Fort Lauderdale's loosely delineated Gateway shopping district increasingly rivals better known Las Olas Boulevard for galleries and shops that encourage us not just to decorate our homes but to curate them. The area doesn't have the unifying flow of Las Olas, but Gateway's cobbled-together quality has its own charms, including a general lack of pretentiousness.
Within easy walking distance, you can find a refreshing range of businesses with an artistic bent: the upscale furniture outpost Minimalista; the tiny Studio 19, a more traditional art gallery; Harmony Isle, specializing in American folk arts and crafts; Frieze, with an emphasis on Asian furniture and accents; the cheeky SassyBB, which invites you to make a fashion statement by designing your own handbags; and a couple of consignment stores where you can sometimes unearth a lost treasure. The area also includes a framery, a pet store, a used-CD shop, restaurants ranging from Sukhothai to Subway and Big Louie's, and more.
To that delightfully oddball mix we can now add Acacia, which opened just a few weeks ago in the spot once occupied by Frieze, before it moved to its much more spacious digs a few doors away. Like its predecessor, Acacia greets you with a welcoming wash of sensations when you walk in the door. From soft, atmospheric music to a pleasant mingle of fragrances from candles, potpourri, and reed diffusers, it's a subtle engagement of the senses that's hard to resist.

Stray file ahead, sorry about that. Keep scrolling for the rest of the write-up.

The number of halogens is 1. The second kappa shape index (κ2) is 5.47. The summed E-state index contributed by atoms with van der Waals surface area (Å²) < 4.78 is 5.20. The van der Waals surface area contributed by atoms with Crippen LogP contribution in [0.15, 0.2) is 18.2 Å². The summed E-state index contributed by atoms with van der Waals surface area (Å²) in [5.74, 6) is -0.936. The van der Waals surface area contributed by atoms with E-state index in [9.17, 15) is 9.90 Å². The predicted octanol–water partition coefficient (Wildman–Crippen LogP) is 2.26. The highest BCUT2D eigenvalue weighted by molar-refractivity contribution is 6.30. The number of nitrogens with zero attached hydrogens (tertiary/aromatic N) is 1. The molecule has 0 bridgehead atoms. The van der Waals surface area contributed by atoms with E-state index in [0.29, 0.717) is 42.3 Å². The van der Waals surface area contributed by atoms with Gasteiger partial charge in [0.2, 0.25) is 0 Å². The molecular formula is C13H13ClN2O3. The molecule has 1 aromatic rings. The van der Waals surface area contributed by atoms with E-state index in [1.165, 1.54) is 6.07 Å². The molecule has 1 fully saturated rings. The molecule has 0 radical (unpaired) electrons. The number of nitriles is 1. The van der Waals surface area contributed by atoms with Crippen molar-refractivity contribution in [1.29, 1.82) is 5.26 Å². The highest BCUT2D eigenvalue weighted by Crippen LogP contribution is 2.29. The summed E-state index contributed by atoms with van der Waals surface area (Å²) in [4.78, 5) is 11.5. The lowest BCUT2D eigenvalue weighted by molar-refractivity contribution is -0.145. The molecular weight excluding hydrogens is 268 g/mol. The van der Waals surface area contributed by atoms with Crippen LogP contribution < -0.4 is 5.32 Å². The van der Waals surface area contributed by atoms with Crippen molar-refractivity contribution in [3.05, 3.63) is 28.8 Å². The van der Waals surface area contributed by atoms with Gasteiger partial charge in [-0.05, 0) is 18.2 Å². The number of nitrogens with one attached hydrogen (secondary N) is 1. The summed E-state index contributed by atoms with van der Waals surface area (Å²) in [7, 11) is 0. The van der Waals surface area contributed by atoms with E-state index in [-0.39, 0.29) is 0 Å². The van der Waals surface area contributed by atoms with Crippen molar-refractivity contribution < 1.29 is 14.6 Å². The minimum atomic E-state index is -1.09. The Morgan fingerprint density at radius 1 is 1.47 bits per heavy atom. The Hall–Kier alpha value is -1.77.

Owner Siegi Lindsay has an almost subliminal feel for juxtaposition that matches that of Frieze's Robert Rickard, for whom she worked briefly before striking out on her own. It was only on my second visit that I began to pick up on her deft placement, which includes an especially keen sense of color. Without making a fuss about it, she dots the space with clusters of objects that share similar (and sometimes contrasting) colors and textures.
Lindsay, a transplant from South Africa, was formally trained as a chef, and she plans to introduce additional culinary elements into the mix of gourmet pestos and olive oils and artisanal salts and spices she already displays. (She also sells a wide range of Garden in a Bag herbs.) She never anticipated running a retail operation. Acacia developed out of her own likes she jokes that she ran out of room for art objects in her home and it's informed by her nostalgia for Africa, which shows up in such items as a flamboyantly feathered hat from Cameroon, intricately hand-painted egg shells from South Africa, and elaborate ceremonial masks from Mali made of beaded metal and wood.
If she had to characterize her place, Lindsay says she would emphasize that she's drawn to found objects and organic materials. That covers three-foot-long pods from Philippine saba trees and blocks of ancient rock salt, a round mirror surrounded by reclaimed barrel staves, Italian cashmere throws and pillows. She also wants to expand her small but impressive selection of books such as Nick Brandt's On This Earth: Photographs from East Africa and the Natural Curiosities series, boxed sets of Audubon-style prints of insects, birds, and the like. All of which add up to a charming gallery run by an equally charming woman.